Vaccination campaigns in seven countries to tackle rise in measles cases worldwide
London, 5 February 2020 – Gavi, the Vaccine Alliance will help vaccinate up to 45 million children in seven developing countries over the next six months in a series of major vaccination campaigns to help halt a recent surge in global measles cases.
The campaigns will be carried out by governments with funding from Gavi and support from Vaccine Alliance and Measles & Rubella Initiative (M&RI) partners, including World Health Organization (WHO) and UNICEF. They will target children under five years old, the age group most vulnerable to the disease, with Bangladesh also aiming to reach children under nine years old.
In addition Gavi, with support from Vaccine Alliance partners, will help Madagascar and Mauritania introduce a second dose of measles-containing vaccine into their routine immunisation programmes. Over a million children every year in the two countries will receive this vital second dose, which increases the vaccine’s effectiveness from around 84% to 97%.
Reported measles cases worldwide fell from over 850,000 in 2000 to 132,000 in 2016, largely as a result of increases in vaccine coverage in the world’s poorest countries. However, in recent years cases have surged dramatically. In 2018 there were nearly 360,000 cases recorded globally. Provisional data reported to WHO shows this climbed again in 2019, with almost 430,000 cases reported for the year to date.
“The measles vaccine is safe, effective and low-cost – there is no reason children should still be dying of this disease,” said Dr Seth Berkley, CEO of Gavi, the Vaccine Alliance. “While the headlines might focus on rising cases in Europe and the US, it is sadly still the case that the vast majority of measles deaths are happening in the world’s poorest countries, where poor health systems mean children are often left to fight the disease without treatment or support. That’s why these vaccination campaigns are so important, protecting the next generation so they can survive and thrive in later life. The use of tailored and targeted approaches in these campaigns is vital to ensure we leave no child behind.”
“Measles is a devastating disease that is causing severe sickness and taking lives,” said Dr Tedros Adhanom Ghebreyesus, Director-General of WHO. “No matter where they live, vaccination helps children survive, thrive, and lead a long and healthy life. WHO is proud to be working with Gavi and partners to ensure lifesaving measles vaccines reach where they are needed most.”
“Measles cases rose alarmingly in 2019, affecting hundreds of thousands of children and claiming many young lives,” said Henrietta Fore, UNICEF Executive Director. “We need to vaccinate every child. These measles outbreaks have taught us that we need to stay vigilant. We can’t afford to wait and watch.”
The vaccination campaigns will take place in the following countries:
As well as funding preventive measles and measles-rubella vaccination campaigns, Gavi supports the introduction of measles-containing vaccines into routine immunisation programmes across the developing world. In order to encourage countries to strengthen routine immunisation and reach unvaccinated children, Gavi also supports subnational measles campaigns and enhanced routine immunisation activities targeted at reaching previously missed children.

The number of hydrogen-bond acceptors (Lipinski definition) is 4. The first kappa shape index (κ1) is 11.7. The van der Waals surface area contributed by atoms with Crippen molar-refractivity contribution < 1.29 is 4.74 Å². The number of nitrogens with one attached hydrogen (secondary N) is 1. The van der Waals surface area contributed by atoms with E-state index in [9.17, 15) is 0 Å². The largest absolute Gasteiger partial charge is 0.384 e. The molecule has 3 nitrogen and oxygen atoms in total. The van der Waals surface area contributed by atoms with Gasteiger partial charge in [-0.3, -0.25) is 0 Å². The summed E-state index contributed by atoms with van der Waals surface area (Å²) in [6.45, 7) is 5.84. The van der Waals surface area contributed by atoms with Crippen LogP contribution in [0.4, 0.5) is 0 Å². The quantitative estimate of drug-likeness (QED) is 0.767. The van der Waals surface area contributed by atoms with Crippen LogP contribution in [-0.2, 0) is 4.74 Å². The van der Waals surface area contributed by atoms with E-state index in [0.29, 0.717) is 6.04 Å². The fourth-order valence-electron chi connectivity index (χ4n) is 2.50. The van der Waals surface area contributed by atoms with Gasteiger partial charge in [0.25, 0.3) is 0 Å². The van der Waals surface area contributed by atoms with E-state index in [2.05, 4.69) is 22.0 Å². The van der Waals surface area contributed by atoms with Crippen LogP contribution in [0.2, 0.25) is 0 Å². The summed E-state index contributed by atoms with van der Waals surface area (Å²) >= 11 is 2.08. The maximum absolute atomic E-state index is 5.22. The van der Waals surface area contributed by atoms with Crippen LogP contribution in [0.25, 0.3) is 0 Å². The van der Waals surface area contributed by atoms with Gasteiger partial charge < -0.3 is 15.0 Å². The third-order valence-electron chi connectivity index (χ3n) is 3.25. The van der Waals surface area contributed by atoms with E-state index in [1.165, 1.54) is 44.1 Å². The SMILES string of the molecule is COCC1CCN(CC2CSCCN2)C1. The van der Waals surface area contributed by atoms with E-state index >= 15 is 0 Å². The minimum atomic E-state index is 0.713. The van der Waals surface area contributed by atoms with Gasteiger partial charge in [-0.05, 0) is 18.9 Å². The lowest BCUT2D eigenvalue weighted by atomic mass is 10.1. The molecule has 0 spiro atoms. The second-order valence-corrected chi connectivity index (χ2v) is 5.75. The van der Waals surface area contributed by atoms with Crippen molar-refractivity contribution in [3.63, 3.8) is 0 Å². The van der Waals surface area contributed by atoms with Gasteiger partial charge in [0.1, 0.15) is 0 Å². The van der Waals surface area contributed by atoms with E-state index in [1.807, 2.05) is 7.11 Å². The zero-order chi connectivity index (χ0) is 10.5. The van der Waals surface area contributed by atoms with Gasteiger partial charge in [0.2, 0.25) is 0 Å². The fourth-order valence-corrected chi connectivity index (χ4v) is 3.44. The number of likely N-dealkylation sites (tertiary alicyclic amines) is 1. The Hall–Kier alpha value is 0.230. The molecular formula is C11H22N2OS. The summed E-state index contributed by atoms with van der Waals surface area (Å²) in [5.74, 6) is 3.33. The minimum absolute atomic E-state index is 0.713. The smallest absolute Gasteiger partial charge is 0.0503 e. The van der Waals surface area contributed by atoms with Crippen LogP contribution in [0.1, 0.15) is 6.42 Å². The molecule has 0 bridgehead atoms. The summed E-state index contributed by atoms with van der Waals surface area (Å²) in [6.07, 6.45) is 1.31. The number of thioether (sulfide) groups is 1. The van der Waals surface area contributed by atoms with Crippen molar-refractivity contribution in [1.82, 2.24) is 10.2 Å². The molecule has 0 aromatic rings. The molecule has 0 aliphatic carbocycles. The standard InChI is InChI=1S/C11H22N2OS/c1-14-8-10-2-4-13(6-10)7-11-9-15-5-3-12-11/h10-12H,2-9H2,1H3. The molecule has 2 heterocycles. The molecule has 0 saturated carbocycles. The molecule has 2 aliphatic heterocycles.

The Vaccine Alliance also provides funding to the M&RI to support their work responding to measles outbreaks in developing countries. With Gavi's support, M&RI has vaccinated 54 million children during measles outbreaks alone between 2012 and 2018.
Between 2000-2018 the Vaccine Alliance’s support for measles vaccinations has reached over 118 million children through routine immunisation and more than 524 million children through measles and measles-rubella vaccination campaigns.
In June this year, the UK will host Gavi’s donor pledging conference in London, where donors will aim to raise at least US$7.4 billion to help vaccinate a further 300 million children against 18 diseases between 2021-25.
“Measles kills tens of thousands of children worldwide every year,” said UK International Development Secretary Alok Sharma. “Yet with vaccines these deaths are entirely preventable. I’m proud the UK will help vaccinate millions of children through Gavi’s campaigns, and will bring together donors in London in June to pledge even more support for future vaccinations.”
Notes to editors
About Gavi, the Vaccine Alliance
Gavi, the Vaccine Alliance is a public-private partnership that helps vaccinate half the world’s children against some of the world’s deadliest diseases. Since its inception in 2000, Gavi has helped to immunise a whole generation – over 760 million children – and prevented more than 13 million deaths, helping to halve child mortality in 73 developing countries. Gavi also plays a key role in improving global health security by supporting health systems as well as funding global stockpiles for Ebola, cholera, meningitis and yellow fever vaccines. After two decades of progress, Gavi is now focused on protecting the next generation and reaching the unvaccinated children still being left behind, employing innovative finance and the latest technology – from drones to biometrics – to save millions more lives, prevent outbreaks before they can spread and help countries on the road to self-sufficiency. Learn more at www.gavi.org and connect with us on Facebook and Twitter.
The Vaccine Alliance brings together developing country and donor governments, the World Health Organization, UNICEF, the World Bank, the vaccine industry, technical agencies, civil society, the Bill & Melinda Gates Foundation and other private sector partners. View the full list of donor governments and other leading organizations that fund Gavi’s work here.